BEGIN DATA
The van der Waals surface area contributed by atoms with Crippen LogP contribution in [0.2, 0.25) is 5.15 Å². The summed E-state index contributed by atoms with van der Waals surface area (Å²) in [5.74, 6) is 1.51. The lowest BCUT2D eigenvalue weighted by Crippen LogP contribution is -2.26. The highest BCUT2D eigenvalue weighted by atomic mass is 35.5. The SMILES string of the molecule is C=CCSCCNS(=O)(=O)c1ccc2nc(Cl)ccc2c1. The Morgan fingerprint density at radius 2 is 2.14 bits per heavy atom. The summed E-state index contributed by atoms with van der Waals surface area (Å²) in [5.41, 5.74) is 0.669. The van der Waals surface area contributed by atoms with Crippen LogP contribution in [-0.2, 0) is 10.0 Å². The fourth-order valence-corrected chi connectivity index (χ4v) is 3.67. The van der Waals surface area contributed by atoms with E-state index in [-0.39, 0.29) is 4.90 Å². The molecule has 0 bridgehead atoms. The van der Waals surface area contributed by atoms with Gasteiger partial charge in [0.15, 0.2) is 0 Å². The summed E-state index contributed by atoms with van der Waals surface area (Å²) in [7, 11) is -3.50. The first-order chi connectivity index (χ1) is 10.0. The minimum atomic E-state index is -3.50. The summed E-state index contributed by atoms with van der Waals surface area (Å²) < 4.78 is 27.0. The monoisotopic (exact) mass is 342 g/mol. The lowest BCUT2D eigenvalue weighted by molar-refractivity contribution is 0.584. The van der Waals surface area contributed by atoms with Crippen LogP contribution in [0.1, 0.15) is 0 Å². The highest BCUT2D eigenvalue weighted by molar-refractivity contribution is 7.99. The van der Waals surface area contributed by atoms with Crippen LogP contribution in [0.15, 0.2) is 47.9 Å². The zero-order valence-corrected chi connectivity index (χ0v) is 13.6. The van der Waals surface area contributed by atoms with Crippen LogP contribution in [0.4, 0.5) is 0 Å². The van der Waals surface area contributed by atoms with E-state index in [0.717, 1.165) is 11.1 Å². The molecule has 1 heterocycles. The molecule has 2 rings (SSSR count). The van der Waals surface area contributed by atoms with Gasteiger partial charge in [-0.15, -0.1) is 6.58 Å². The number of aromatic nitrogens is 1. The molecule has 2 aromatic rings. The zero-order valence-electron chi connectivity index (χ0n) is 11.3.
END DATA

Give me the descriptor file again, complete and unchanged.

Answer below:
The van der Waals surface area contributed by atoms with Crippen LogP contribution in [0.2, 0.25) is 5.15 Å². The summed E-state index contributed by atoms with van der Waals surface area (Å²) in [5.74, 6) is 1.51. The lowest BCUT2D eigenvalue weighted by Crippen LogP contribution is -2.26. The highest BCUT2D eigenvalue weighted by atomic mass is 35.5. The SMILES string of the molecule is C=CCSCCNS(=O)(=O)c1ccc2nc(Cl)ccc2c1. The Morgan fingerprint density at radius 2 is 2.14 bits per heavy atom. The summed E-state index contributed by atoms with van der Waals surface area (Å²) in [5.41, 5.74) is 0.669. The van der Waals surface area contributed by atoms with Crippen LogP contribution in [-0.2, 0) is 10.0 Å². The fourth-order valence-corrected chi connectivity index (χ4v) is 3.67. The van der Waals surface area contributed by atoms with E-state index in [-0.39, 0.29) is 4.90 Å². The molecule has 0 bridgehead atoms. The van der Waals surface area contributed by atoms with Gasteiger partial charge in [0.15, 0.2) is 0 Å². The summed E-state index contributed by atoms with van der Waals surface area (Å²) in [7, 11) is -3.50. The first-order chi connectivity index (χ1) is 10.0. The minimum atomic E-state index is -3.50. The summed E-state index contributed by atoms with van der Waals surface area (Å²) < 4.78 is 27.0. The monoisotopic (exact) mass is 342 g/mol. The lowest BCUT2D eigenvalue weighted by molar-refractivity contribution is 0.584. The van der Waals surface area contributed by atoms with Crippen LogP contribution in [0.1, 0.15) is 0 Å². The highest BCUT2D eigenvalue weighted by molar-refractivity contribution is 7.99. The van der Waals surface area contributed by atoms with Crippen LogP contribution in [0.15, 0.2) is 47.9 Å². The zero-order valence-corrected chi connectivity index (χ0v) is 13.6. The van der Waals surface area contributed by atoms with Crippen LogP contribution in [0.4, 0.5) is 0 Å². The van der Waals surface area contributed by atoms with E-state index in [0.717, 1.165) is 11.1 Å². The molecule has 1 heterocycles. The molecule has 2 rings (SSSR count). The van der Waals surface area contributed by atoms with Gasteiger partial charge in [-0.15, -0.1) is 6.58 Å². The number of aromatic nitrogens is 1. The molecule has 2 aromatic rings. The zero-order valence-electron chi connectivity index (χ0n) is 11.3.